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An online multiplayer party game

Platform(s) - Windows PC

Unreal Engine 5

Date: September 2022 - Present

Team Pi7dgeon Party

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During the development of RagBrawl, I acted as Level Designer and Systems Designer. I have been primarily responsible for the development of maps for the game and detailing sections of the game work. However, given our relatively small team size of thirteen I was also able to assist in many other aspects of development.

The release trailer for RagBrawl!

RagBrawl is a competitive online multiplayer party game where you battle up to 12 players in a variety of game modes within imaginary childhood inspired locations.

Some background about the development of RagBrawl!

We had lofty dreams for the initial concept of RagBrawl. The team knew that we wanted a multiplayer experience and dragons. The original pitch for RagBrawl was a game more like playing 3D Snake against other players in a wide open arena. We wanted to keep the party game aspect at the forefront.

After more concept refinement the idea spawned of players fighting over a moving dragon objective controlled by another player. We tested this idea for longer than anticipated and came to the realization that we were trying to make two games at the same time. We opted to go for the “Find the fun” approach which ended up being running, jumping, and grappling around an arena made of childrens toys and household furniture as little floppy ragdoll characters called Tufflings. Thus, the groundwork for RagBrawl was laid.

Early concepting board art that imagined players fighting each other and piloting a dragon, all while collecting a resource on the map called "soul".

Setting the Stage

Map concepting evolved and changed as did the final vision of the game over time. One of the few things that stayed consistent during the entire development process was that the stages of the game would be made of only childrens toys, old furniture, and cardboard. We wanted the game to look like it was hand built by a child.

DESIGN CHALLENGE: Make the map accessible to smaller players and larger dragon entities. Dragon riders needs to be able to participate in objective based gameplay without being left out. If the dragon rider can’t actually play what's the point?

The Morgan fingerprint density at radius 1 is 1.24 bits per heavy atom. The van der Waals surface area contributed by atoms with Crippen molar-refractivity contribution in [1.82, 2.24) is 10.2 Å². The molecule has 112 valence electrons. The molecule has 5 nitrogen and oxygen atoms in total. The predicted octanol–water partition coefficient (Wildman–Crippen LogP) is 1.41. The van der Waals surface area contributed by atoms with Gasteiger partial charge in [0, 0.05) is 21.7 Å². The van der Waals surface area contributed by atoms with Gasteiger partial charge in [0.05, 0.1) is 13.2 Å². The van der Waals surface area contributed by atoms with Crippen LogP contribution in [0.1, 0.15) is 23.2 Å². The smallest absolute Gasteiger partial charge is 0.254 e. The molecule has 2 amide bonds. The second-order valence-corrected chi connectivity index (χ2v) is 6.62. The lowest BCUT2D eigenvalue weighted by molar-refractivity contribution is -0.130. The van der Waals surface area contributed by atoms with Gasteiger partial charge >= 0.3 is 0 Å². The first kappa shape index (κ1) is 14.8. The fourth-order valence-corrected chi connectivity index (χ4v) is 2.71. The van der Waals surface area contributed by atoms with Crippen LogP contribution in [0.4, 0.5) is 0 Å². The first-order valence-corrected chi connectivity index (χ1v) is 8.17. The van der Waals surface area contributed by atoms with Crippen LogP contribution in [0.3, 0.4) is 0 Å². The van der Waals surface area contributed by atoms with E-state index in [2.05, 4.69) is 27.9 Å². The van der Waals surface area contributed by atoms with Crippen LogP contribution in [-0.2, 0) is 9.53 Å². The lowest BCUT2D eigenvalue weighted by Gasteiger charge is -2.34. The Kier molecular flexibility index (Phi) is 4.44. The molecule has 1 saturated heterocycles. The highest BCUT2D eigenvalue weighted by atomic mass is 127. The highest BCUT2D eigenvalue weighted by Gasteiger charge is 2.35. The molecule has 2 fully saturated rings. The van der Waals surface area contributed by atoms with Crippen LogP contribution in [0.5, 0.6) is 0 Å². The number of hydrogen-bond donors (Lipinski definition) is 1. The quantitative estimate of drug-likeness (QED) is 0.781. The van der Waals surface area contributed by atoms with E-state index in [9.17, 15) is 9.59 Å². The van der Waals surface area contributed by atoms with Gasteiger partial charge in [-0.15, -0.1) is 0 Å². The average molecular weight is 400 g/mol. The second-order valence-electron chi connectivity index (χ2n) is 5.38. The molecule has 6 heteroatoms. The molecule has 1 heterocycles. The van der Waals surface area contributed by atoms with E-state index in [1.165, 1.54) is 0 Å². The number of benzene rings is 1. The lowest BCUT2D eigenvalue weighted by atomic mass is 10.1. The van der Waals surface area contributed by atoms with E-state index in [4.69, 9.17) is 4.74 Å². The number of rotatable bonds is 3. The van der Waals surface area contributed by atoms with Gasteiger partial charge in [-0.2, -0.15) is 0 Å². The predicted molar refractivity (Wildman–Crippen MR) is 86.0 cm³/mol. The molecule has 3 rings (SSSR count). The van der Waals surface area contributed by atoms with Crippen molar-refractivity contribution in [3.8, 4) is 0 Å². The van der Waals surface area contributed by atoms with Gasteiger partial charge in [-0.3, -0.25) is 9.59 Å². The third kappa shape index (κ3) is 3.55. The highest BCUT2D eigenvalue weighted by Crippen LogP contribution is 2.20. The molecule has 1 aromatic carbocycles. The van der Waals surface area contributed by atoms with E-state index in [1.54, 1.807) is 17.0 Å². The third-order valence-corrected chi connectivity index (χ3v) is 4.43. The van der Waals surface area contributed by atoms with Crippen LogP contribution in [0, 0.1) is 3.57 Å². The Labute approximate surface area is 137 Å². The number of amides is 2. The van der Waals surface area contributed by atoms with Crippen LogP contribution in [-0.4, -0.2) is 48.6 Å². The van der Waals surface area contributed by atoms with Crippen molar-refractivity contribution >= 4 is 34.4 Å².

The first map was inspired by the idea of a pillow fort. The kind made out of couch cushions and chairs with a large blanket covering the entire thing. I took this idea and ran with it, beginning to make the initial architecture. At the time the game was still being pitched as a game where players would battle each other while riding on their team's respective dragon so in order to encourage player engagement, we wanted a largely central focused map. I got to work within Unreal Engine 5 taking advantage of its modeling features to create various pieces of basic geometry.

This was one of the first times I had worked with Unreal Engine but I found that greyboxing was similar to Unity with the ProBuilder plug-in. Although I initially struggled to shape more complicated pieces into what I’m looking for, I was able to finish the initial level concept. The arena was circular with a very tall cat tower in the middle acting as the central objective location players would gather around. There were also two smaller towers on opposite ends of the arena. The peaks of these points would be where the cloth would drape over to enclose the space, as I eloquently demonstrated in a screenshot edited in Microsoft Paint. The cat tower also offered a lot of space for our dragons to weave through the map to perform some kind of objective. Keeping in line with the original snake idea, the dragons were serpent like, representing more eastern dragons than traditional western dragons.


Overall, the first iteration of the map went over well with the team and fit what we were planning for the game. This did not last long as the idea of RagBrawl was shifting every sprint. 

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Tuffling for scale! We wanted the player to feel small compared to the layout of the map, so the initial stages of blocking out was figuring out what scale felt right.